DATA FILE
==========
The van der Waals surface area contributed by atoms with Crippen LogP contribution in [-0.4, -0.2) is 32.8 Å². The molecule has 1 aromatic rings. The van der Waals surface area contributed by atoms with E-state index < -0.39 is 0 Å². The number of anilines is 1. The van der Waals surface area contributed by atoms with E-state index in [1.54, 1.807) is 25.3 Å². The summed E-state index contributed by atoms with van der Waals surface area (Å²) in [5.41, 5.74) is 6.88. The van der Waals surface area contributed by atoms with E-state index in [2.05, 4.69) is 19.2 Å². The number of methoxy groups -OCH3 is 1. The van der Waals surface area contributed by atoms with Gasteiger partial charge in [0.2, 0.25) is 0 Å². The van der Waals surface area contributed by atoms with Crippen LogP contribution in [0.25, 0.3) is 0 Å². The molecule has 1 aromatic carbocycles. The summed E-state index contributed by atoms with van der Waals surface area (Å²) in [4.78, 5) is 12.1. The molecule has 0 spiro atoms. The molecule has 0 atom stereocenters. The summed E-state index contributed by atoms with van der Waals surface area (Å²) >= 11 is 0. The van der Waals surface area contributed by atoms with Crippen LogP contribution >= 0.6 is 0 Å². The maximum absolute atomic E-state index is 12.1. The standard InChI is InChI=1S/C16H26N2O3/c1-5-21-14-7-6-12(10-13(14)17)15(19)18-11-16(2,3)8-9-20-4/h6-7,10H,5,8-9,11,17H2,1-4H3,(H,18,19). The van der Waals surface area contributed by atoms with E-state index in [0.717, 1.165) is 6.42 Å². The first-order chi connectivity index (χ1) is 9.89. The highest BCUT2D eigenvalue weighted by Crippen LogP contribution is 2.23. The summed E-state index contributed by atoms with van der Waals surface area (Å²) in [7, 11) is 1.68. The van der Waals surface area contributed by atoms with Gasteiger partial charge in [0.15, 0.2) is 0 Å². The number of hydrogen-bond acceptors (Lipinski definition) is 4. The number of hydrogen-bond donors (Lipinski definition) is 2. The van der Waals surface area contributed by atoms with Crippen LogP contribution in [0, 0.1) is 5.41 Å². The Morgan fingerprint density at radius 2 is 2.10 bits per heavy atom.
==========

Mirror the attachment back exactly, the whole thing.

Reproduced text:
The van der Waals surface area contributed by atoms with Crippen LogP contribution in [-0.4, -0.2) is 32.8 Å². The molecule has 1 aromatic rings. The van der Waals surface area contributed by atoms with E-state index < -0.39 is 0 Å². The number of anilines is 1. The van der Waals surface area contributed by atoms with E-state index in [1.54, 1.807) is 25.3 Å². The summed E-state index contributed by atoms with van der Waals surface area (Å²) in [5.41, 5.74) is 6.88. The van der Waals surface area contributed by atoms with E-state index in [2.05, 4.69) is 19.2 Å². The number of methoxy groups -OCH3 is 1. The van der Waals surface area contributed by atoms with Gasteiger partial charge in [0.2, 0.25) is 0 Å². The van der Waals surface area contributed by atoms with Crippen LogP contribution in [0.25, 0.3) is 0 Å². The molecule has 1 aromatic carbocycles. The summed E-state index contributed by atoms with van der Waals surface area (Å²) in [4.78, 5) is 12.1. The molecule has 0 spiro atoms. The molecule has 0 atom stereocenters. The summed E-state index contributed by atoms with van der Waals surface area (Å²) >= 11 is 0. The van der Waals surface area contributed by atoms with Crippen LogP contribution >= 0.6 is 0 Å². The maximum absolute atomic E-state index is 12.1. The standard InChI is InChI=1S/C16H26N2O3/c1-5-21-14-7-6-12(10-13(14)17)15(19)18-11-16(2,3)8-9-20-4/h6-7,10H,5,8-9,11,17H2,1-4H3,(H,18,19). The van der Waals surface area contributed by atoms with E-state index in [0.717, 1.165) is 6.42 Å². The first-order chi connectivity index (χ1) is 9.89. The highest BCUT2D eigenvalue weighted by Crippen LogP contribution is 2.23. The summed E-state index contributed by atoms with van der Waals surface area (Å²) in [7, 11) is 1.68. The van der Waals surface area contributed by atoms with Gasteiger partial charge in [0.15, 0.2) is 0 Å². The number of hydrogen-bond acceptors (Lipinski definition) is 4. The number of hydrogen-bond donors (Lipinski definition) is 2. The van der Waals surface area contributed by atoms with Crippen LogP contribution in [0, 0.1) is 5.41 Å². The Morgan fingerprint density at radius 2 is 2.10 bits per heavy atom.